For all RA/MC survivors, denial developed in early childhood. It had to, for us to stay alive. Denial was as necessary as breathing. It was also heavily reinforced by the brutal training not to speak of these things, not even to remember them.

Today, we don’t need to deny so desperately. Although the need is past, we can’t unlearn how to unconsciously deny something. The best we can do is ask ourselves if there is something trying to get to the surface (part of us wants to know) and stirring up obstacles to remembering (part of us is afraid of knowing.)

I have trouble finding words when I think of this kind of denial. The conscious mind seems sharp and clear to me, but the unconscious mind feels foggy. I find myself standing there, waving my hands, looking up at the sky, waiting for words to fall down into my brain. But they are already in my brain. I just have to find them. 

Of course, it is hard to talk about. My unconscious is different from the conscious part of my mind, and I am not very familiar with it. It’s part of “me.” of course. But the part of me talking and writing is different and has never been in the unconscious. “I” am only guessing what it’s like. No wonder it is hard to find words.

When a wave of denial comes surging out from my unconscious. I try to flow with it. I tell myself it is there for a good reason, and probably information is organizing itself in preparation to reveal itself to me. I talk to my denial as if it were an alter and tell it I’m grateful for the moment of calm. And I tell whatever is pushing up towards consciousness that I do want to know, at the right time. Perhaps I need to be a little stronger, more rested, or the plants need watering first. 

Then, all by itself, things resolve. The denial lifts, and I know a little more about myself. This process used to be a huge struggle, filled with big emotions. Now, using the approach of joining with the denial, it is drama-free and anxiety-free. 

I didn’t get these miraculous results right away. I had to think out what I would say to myself ahead of time and then practice, practice, practice. I can’t just flip a switch and make a change in a minute. But it’s worth the time and energy.


My Late-Life Identity Crisis

There is an announcement after the article.

Mid-life identity crises are easy to spot. Men dream of sports cars, red pick-up trucks, beautiful young women, and tours to Mount Everest. Women dream of “just one more baby,” grad school, and Dancing with the Stars. It’s a rough time for marriages. It’s often a period of depression and ennui. “J’ai lu tous les livres, et j’en ai marre de la vie. (I’ve read all the books, and I am sick and tired of life.”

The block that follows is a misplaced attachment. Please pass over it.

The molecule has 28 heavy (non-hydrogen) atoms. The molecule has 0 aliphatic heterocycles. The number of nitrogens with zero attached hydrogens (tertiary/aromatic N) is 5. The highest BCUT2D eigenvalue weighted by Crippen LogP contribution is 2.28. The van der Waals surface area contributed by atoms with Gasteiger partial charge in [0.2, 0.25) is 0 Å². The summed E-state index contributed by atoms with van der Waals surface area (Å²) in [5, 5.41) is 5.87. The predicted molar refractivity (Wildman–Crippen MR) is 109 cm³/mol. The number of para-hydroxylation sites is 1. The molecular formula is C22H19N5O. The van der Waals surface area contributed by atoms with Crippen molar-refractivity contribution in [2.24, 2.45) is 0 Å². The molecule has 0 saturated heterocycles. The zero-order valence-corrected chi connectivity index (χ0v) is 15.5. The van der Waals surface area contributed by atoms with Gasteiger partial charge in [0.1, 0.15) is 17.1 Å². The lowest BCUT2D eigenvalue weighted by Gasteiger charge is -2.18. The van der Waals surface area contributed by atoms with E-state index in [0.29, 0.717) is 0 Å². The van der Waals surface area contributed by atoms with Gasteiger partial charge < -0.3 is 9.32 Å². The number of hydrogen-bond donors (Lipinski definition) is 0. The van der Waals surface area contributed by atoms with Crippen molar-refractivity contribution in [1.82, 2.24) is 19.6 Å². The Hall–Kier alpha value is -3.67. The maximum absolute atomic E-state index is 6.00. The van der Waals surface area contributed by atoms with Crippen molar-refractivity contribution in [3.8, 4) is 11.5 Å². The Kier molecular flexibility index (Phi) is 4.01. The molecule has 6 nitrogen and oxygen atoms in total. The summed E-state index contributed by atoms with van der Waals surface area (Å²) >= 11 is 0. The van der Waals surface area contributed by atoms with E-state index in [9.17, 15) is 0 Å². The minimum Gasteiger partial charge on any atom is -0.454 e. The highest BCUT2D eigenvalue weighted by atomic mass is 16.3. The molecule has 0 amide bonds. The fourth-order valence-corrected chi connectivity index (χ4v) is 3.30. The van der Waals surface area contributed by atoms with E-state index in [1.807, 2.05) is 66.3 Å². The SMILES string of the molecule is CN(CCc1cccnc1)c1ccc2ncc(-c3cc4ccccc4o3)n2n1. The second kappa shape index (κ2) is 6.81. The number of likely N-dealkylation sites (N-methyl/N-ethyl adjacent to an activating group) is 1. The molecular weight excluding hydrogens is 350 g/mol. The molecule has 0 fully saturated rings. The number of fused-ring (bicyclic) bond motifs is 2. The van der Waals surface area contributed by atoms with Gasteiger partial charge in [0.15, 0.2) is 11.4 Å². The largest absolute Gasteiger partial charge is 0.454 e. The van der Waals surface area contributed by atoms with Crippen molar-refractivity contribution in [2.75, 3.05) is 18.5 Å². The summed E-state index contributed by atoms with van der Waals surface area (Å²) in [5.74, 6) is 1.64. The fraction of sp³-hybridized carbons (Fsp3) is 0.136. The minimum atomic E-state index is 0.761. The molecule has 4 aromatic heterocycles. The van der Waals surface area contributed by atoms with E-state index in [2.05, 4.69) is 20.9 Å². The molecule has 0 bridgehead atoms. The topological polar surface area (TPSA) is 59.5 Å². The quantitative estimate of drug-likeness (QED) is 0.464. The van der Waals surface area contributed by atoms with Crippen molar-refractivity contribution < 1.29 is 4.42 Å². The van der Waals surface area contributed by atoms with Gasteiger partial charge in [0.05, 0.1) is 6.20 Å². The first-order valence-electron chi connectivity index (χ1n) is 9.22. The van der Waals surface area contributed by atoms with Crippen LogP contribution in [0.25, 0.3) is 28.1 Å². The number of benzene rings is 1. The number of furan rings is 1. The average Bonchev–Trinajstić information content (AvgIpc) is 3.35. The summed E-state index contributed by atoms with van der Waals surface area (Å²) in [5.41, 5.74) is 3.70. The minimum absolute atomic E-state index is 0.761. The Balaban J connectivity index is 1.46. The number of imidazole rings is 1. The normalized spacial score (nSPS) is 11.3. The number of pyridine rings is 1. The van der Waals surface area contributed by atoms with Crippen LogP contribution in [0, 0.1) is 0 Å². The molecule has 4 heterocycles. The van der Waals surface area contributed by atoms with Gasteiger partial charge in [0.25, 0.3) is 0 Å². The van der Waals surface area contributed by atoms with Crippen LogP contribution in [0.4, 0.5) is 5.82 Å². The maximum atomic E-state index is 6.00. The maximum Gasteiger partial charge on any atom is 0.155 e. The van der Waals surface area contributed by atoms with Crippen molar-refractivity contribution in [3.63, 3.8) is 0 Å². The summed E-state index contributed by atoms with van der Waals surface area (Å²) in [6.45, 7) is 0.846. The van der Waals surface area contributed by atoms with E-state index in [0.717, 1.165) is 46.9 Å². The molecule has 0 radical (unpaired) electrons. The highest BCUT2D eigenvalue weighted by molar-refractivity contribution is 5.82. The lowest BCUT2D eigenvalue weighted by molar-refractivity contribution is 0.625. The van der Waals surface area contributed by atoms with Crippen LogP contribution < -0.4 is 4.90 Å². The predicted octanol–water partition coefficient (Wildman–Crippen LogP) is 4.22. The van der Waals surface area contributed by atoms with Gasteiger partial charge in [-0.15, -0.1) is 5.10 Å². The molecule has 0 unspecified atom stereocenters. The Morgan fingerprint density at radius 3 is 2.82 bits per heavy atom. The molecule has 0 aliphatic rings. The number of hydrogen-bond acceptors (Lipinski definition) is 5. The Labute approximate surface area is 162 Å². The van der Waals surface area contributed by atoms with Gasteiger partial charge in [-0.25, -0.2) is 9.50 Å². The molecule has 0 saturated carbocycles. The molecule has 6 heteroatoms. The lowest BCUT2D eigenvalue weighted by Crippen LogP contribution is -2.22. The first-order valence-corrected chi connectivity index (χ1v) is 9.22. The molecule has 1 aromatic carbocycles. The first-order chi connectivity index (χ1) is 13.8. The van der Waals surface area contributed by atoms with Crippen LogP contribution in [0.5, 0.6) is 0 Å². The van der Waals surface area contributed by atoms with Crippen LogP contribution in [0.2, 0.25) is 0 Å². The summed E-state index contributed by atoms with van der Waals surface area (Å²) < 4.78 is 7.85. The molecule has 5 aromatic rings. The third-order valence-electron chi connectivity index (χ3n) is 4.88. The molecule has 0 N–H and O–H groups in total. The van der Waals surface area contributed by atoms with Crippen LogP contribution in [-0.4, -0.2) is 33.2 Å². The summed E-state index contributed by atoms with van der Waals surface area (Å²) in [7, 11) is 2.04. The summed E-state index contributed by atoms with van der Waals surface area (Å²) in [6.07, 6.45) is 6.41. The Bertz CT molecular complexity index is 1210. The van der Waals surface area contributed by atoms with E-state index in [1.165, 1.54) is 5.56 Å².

Identity crises in the elderly – well, you usually think of deepening wrinkles, deteriorating health, loss of independence, and hints of dementia. But do you think of finding out you aren’t the person you thought you were? What are the signs of that? I’d say, for me, staring into space, picking up a pencil and making it hover over a piece of paper, never touching it. Talking out loud to myself, having strange dreams. Also, saying, “really???” a lot to people.

I’ve written before about how I have a sense that there is no me, nothing that holds the hypothetical self together and gives it consistently over time. It’s easier to see continuity with my body. All my memories include the fact that I have a head, two feet, and two hands. My height and weight have changed since I was two, of course, and my hands and feet have become larger. But from the time I was fifteen, there have been no basic changes in the architecture of my body.

Looking back, the earliest clue that I remember is lamenting, “I have no personality.” This was in my early teens. I meant that there was nothing outstanding about me, nothing memorable. I felt that I didn’t catch people’s interest, so there was no reason for them to get to know me. Invisible.

That’s how it feels not to have any sense of self. My body is visible, but my self is invisible to myself, if that makes any sense. And if somebody outside me thinks that they see me, well, they are deluded or just pretending in order to be nice. That doesn’t sound like it makes a lot of sense, either!

Over the past year, things have been changing. I’m back in touch with many people who have known me over the years. When we reconnect, many spontaneously say something like, “You have always been….” When I ask people who I trust to be honest with me and tell me what, if anything, has been constant about me over the years, they can list many traits. I have to listen to them because I know they don’t lie.